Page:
Photo of the Day: David Herold

David Edgar Herold was one of Booth’s primary conspirators and remained by the assassin’s side during the twelve day manhunt. At the Garretts’ tobacco barn, Davy finally surrendered to federal troops and Booth was shot and killed.  Davy was brought back to Washington, imprisoned, tried, convicted, and, finally, executed on July 7th, 1865 for his role in the conspiracy.

This photograph of Davy Herold, likely taken when he was still in school, was confiscated by government detectives, duplicated and used in federal wanted posters for Booth, Herold and John Surratt:
Top of wanted poster

Image Source: National Archives

 

Categories: Uncategorized | Tags: | 6 Comments

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6 thoughts on “Photo of the Day: David Herold

  1. Wonderfully sharp photos, Dave! Thanks ever so much for posting. I love the clarity of these photos – you can see that Davey has on a checked vest and plaid pants. He is also wearing what appears to be a hair ring on the pinky of his left hand. I believe that he was wearing a gold ring when he was captured as Hartranft lists it in the Letter Book as being returned to his sisters.

  2. Rich smyth

    Betty, after your post I had to enlarge the pic just to see the ring. What would indicate it may be a hair ring?

    • Rich, it does appear to possibly be a hair ring of sorts – one can see the gold band and then the “strip” of dark in the middle; much as a Victorian hair ring would appear; at least to me.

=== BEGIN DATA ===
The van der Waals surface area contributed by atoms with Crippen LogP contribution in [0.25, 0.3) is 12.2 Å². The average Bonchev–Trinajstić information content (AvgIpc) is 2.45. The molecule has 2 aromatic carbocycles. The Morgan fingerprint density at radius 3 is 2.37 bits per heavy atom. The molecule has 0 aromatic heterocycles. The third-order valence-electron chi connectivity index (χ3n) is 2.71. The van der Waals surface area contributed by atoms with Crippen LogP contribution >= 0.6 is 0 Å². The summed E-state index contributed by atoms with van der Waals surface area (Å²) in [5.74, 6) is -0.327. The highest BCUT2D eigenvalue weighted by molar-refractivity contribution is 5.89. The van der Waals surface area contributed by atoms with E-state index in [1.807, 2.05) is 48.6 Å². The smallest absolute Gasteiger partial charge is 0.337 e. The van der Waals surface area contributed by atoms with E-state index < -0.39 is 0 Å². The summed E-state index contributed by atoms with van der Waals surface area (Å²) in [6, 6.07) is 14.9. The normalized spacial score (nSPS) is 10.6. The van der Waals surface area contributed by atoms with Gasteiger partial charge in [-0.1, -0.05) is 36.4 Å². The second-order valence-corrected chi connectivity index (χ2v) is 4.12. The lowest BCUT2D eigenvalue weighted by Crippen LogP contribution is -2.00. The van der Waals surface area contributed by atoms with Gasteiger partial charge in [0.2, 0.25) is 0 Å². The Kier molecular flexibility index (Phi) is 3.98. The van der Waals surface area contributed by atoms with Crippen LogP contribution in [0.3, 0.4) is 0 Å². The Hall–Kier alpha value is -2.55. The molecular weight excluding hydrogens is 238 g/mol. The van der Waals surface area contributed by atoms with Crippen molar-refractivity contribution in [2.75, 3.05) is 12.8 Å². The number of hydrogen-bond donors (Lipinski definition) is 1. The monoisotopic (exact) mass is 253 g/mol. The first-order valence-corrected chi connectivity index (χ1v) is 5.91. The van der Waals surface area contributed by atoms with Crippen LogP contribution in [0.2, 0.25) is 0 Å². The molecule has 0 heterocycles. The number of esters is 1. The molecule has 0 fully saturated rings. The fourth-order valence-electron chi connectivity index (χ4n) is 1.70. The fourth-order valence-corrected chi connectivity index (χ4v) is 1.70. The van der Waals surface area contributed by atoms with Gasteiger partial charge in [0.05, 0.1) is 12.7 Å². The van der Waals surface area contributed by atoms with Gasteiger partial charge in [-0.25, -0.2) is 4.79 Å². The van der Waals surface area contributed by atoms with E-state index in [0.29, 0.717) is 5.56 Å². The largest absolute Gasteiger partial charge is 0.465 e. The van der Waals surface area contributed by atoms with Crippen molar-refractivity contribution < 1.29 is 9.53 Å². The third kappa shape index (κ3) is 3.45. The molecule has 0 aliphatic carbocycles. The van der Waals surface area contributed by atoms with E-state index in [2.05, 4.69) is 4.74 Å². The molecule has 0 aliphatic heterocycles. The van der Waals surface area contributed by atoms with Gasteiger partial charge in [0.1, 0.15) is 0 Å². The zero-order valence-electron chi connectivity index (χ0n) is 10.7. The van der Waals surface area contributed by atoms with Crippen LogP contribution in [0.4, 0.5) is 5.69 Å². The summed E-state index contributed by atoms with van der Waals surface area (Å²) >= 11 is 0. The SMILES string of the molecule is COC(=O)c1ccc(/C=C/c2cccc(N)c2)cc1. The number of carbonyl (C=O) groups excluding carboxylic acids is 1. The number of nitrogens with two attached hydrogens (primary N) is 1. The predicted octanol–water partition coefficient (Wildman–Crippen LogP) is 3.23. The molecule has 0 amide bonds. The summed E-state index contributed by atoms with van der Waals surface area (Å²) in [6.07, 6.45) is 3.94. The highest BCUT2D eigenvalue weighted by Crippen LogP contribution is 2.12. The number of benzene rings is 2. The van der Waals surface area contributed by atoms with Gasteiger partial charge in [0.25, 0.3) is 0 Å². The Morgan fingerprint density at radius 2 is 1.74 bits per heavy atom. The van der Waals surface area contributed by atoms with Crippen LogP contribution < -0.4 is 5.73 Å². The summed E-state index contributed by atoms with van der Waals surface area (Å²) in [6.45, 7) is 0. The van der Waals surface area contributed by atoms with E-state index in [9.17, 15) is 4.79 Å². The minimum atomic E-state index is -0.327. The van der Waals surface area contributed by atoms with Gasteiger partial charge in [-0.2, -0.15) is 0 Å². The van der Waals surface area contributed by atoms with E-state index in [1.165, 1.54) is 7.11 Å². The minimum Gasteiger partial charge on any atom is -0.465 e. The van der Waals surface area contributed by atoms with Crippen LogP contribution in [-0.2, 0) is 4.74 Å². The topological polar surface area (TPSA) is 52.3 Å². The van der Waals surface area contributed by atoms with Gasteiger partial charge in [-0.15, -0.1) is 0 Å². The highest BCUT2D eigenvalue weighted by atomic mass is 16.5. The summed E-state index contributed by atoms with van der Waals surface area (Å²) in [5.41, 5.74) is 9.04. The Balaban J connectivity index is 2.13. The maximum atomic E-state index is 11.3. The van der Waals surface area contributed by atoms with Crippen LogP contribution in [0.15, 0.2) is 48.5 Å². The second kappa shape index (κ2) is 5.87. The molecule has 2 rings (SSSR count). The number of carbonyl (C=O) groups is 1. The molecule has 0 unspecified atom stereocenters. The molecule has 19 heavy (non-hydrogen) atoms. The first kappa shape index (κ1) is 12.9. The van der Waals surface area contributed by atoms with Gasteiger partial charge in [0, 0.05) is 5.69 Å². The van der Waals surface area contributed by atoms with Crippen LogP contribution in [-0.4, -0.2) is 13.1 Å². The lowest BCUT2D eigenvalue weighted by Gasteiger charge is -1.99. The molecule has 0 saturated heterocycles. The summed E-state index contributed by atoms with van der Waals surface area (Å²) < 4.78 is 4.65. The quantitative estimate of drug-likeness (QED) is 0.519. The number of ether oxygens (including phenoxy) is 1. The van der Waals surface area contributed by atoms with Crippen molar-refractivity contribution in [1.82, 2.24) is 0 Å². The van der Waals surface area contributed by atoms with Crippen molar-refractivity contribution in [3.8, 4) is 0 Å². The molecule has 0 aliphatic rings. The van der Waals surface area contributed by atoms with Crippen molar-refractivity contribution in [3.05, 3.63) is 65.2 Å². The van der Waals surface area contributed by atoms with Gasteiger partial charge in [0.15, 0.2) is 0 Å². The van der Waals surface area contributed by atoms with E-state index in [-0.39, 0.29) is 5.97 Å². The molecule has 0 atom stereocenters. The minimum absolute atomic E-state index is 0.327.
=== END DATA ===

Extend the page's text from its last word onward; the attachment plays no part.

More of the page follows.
• Laurie Verge

        If not a hair ring, then perhaps a black enamel band set in gold surrounds. Either could be symbols of mourning. I don’t remember when Davey’s father died, but such a ring would have been an appropriate remembrance.

  3. Kathy Canavan

    Nice photo layout, Dave.

  4. John C. Fazio

    Laurie:

    My information is that Davy’s father died in October, 1864. Booth, obviously, became a father figure to him. On September 4, 1864, he quit his job as a pharmacy clerk, after which he was seen by numerous people in various places flashing wads of dough, indicating, again, Booth’s use of money and the promise of more to come to lure his pigeons. They soon paid dearly for their stupidity. Chester and Mathews had more brains.

    John

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